As a small business owner it’s tough already managing your team, finding new clients, and also trying to understand how to get more online. The last thing you want to do is have a battle with your competition (who is ranking better than you on Google).
To get more customers from Google, without fighting your competition, you’d want to create content around long phrase keywords that have little competition. A keyword like “chiropractor near me” will have way more competition than “how to fix my lower back pain from working out”.
Sounds confusing? That’s why we’re here. At KB Studio, we’ve managed our clients entire website content strategy, from keyword research, to publishing and promoting content to gain new business.
Did you know that nearly 15% of Google searches these days are brand new? Meaning Google doesn’t even have exact content to serve the person searching for an answer. Google will do it’s best and serve up some relevant-ish content, but no exact answer.
This is where your business can come in, scooping up these low hanging fruit search terms, by finding new keywords that haven’t be written on, and publishing good content around them.
Without getting to technical about how to find the keyword, let me explain the concept around it, and how it’s helped us scoop up lots of traffic for our clients (and new business).
Quick lesson, long-tail just means fairly long keywords.
A short keyword is something like “Boston chiropractor”.
A long-tail keyword is something like “chiropractor near me for lower back pain”.
The first has tremendous competition from the dozens of chiropractors fighting to rank high and get new business, while the latter has very low competition and is underserved.
The goal with these long tail keyword is to create content, usually as a blog post, to answer customer questions, build rapport and trust towards your brand, and have the end goal of converting that website visitor into a potential customer.
Let’s face it, most small businesses, maybe yours, don’t have any online marketing strategy.
Spend a few dollars here and there to shake up things and hopefully get some business out of it.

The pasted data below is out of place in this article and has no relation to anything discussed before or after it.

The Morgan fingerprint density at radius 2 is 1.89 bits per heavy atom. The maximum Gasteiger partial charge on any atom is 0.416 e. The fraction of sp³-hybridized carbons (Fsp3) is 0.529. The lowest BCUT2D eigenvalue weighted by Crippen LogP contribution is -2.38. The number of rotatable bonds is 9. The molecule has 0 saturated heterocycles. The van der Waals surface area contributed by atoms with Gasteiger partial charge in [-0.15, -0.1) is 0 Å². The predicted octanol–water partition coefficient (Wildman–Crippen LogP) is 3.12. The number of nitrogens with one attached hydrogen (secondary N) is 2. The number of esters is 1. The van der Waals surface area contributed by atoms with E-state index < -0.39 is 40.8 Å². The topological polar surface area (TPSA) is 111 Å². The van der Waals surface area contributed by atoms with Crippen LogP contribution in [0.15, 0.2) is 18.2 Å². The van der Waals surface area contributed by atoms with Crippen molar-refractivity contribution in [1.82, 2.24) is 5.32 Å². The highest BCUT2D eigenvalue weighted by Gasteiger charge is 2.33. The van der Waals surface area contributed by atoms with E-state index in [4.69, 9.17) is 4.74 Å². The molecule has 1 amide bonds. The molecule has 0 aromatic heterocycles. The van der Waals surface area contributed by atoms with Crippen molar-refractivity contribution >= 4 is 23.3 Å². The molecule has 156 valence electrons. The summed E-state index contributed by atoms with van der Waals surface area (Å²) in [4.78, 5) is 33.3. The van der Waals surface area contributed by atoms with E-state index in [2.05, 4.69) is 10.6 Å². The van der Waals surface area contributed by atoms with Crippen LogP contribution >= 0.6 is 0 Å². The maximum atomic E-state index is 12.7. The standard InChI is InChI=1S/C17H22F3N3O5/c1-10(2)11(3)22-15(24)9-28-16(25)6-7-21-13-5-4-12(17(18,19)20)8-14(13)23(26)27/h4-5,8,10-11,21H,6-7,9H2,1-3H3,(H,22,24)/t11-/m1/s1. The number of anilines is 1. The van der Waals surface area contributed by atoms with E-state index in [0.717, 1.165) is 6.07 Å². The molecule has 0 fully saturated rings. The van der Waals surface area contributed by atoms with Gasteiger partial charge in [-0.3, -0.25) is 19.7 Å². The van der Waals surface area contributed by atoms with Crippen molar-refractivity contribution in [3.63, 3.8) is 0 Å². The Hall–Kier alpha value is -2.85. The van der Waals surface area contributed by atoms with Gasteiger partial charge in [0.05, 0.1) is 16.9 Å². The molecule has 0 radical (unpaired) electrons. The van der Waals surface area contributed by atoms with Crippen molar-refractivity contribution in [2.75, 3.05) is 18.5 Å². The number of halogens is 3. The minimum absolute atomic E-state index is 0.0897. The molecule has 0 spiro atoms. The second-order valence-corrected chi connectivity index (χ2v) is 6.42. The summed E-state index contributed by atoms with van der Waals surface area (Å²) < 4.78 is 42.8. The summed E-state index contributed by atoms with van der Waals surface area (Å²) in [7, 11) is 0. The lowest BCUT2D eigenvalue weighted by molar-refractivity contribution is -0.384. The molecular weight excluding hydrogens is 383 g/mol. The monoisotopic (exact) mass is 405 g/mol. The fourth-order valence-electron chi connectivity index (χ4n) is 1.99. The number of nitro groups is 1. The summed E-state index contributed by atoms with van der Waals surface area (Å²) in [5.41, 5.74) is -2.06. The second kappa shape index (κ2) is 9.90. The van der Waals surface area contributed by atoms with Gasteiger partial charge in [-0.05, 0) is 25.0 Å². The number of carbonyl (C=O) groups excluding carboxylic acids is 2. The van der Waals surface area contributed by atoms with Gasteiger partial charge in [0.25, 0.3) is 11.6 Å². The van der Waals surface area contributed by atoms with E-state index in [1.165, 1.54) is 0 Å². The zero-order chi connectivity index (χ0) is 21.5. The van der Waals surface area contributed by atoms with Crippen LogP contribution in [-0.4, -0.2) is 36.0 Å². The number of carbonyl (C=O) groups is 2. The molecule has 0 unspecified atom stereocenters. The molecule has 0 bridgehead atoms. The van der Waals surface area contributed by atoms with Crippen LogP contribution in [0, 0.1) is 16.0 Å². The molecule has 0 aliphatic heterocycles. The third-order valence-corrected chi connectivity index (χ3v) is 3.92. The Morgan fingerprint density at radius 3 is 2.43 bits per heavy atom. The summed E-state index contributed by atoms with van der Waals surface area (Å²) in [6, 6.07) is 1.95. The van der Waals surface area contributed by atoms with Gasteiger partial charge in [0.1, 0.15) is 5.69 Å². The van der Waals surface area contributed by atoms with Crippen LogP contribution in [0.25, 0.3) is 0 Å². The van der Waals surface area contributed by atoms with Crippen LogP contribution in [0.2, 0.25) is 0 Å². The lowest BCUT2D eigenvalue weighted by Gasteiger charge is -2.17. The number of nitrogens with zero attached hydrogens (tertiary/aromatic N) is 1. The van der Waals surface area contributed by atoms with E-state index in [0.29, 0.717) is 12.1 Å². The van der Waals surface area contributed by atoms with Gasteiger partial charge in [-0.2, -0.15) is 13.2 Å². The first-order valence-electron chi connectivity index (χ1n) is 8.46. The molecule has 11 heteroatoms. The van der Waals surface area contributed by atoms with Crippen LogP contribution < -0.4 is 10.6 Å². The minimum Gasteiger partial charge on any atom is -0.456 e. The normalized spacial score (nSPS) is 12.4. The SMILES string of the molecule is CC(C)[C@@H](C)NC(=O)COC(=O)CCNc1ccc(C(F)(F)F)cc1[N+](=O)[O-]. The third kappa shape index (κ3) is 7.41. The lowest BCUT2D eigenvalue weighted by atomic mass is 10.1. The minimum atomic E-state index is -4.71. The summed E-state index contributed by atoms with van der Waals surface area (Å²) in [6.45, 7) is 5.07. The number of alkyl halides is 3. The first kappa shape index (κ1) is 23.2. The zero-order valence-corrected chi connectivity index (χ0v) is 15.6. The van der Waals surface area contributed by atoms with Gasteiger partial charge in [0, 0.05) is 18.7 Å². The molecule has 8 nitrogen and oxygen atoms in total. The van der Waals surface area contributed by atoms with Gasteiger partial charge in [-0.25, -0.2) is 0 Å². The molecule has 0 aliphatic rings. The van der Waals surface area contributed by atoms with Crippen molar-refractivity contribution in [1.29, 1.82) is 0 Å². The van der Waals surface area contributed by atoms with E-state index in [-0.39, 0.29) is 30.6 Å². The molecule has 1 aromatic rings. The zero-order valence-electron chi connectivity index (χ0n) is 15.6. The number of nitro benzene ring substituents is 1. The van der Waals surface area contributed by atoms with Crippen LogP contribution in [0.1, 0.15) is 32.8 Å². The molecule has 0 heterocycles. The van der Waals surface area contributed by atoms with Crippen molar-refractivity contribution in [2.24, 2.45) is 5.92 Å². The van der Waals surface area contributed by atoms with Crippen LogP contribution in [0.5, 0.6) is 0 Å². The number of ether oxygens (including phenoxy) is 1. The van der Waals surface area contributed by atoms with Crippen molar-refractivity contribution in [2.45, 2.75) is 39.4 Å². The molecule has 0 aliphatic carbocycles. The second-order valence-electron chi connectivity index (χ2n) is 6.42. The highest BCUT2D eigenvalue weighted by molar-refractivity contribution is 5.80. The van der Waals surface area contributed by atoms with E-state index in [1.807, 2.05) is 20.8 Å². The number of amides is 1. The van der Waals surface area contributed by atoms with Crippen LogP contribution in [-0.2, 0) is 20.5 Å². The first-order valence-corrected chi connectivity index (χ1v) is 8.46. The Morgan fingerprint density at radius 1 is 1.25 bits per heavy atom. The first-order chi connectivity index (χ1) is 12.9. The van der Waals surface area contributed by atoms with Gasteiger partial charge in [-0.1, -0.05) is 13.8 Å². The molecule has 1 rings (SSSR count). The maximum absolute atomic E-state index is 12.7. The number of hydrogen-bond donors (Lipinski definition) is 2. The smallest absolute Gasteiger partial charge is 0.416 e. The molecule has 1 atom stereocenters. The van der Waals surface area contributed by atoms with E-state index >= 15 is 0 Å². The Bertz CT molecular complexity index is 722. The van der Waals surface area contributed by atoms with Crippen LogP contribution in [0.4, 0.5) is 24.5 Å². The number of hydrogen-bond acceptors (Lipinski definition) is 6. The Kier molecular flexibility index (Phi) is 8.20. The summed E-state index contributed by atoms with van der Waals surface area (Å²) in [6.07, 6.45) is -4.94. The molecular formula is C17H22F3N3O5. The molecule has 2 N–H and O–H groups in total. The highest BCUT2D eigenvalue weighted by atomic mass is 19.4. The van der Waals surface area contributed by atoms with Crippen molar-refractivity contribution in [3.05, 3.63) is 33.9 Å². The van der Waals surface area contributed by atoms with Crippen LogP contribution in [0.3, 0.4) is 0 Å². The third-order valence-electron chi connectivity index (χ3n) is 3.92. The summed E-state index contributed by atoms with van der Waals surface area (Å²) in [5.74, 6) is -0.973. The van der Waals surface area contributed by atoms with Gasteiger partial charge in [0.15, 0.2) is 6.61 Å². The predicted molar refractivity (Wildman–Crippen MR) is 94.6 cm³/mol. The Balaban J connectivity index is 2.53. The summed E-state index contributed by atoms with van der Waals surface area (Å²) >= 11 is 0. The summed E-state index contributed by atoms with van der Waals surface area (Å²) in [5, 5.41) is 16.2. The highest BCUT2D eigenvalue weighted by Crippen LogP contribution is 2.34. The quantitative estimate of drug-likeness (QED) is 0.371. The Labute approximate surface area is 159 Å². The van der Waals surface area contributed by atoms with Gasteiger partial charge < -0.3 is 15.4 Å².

That might work, but you’re a business owner, and you know that anytime you put business revenue towards a marketing effort, the goal is to ideally get predictably more money back from it.
Whenever we start a new content strategy for a client, we’ll do a deep dive to understand the company, it’s customers, and review the competition.
After that, we’ll have the proper “vision” to research some good long-tail keywords to build content around, that are underserved to the audience, and ripe for the picking.
While short term keywords might get searched 500+ times a month, long tail keywords might vary from 20-30 or more.
It’s a lot less traffic, and usually a lot less competition too.
When we create a long list of long-tail keywords on a Google Sheet file and add up the potential traffic, it can add up to the thousands.
Talk about revenue potential! What’s next?
Now that we found some long-tail keywords, and have really good content written around it, what’s next?
Well, the goal is always to move them along the stage, into a consideration or purchase phase.
When they’re in consideration, they know the problem they have, and they know that you can fix it. They might just need time to make the move.
With the purchase phase, very common in the e-commerce world, your goal is to get that new website visitor to buy.
The goal of this post was to share how valuable it is to have a strategy to target those longer term questions that your potential customers are asking on Google.
Times change, and new questions come up, which means there’s always an opportunity for your business to grab traffic, showcase your brand, and gain new customers.
If you need help with the technical part of how to research these long-tail keywords, please use the contact form below to get in touch. We can show you how it’s done, and also help you find your first 10 long-tail keywords.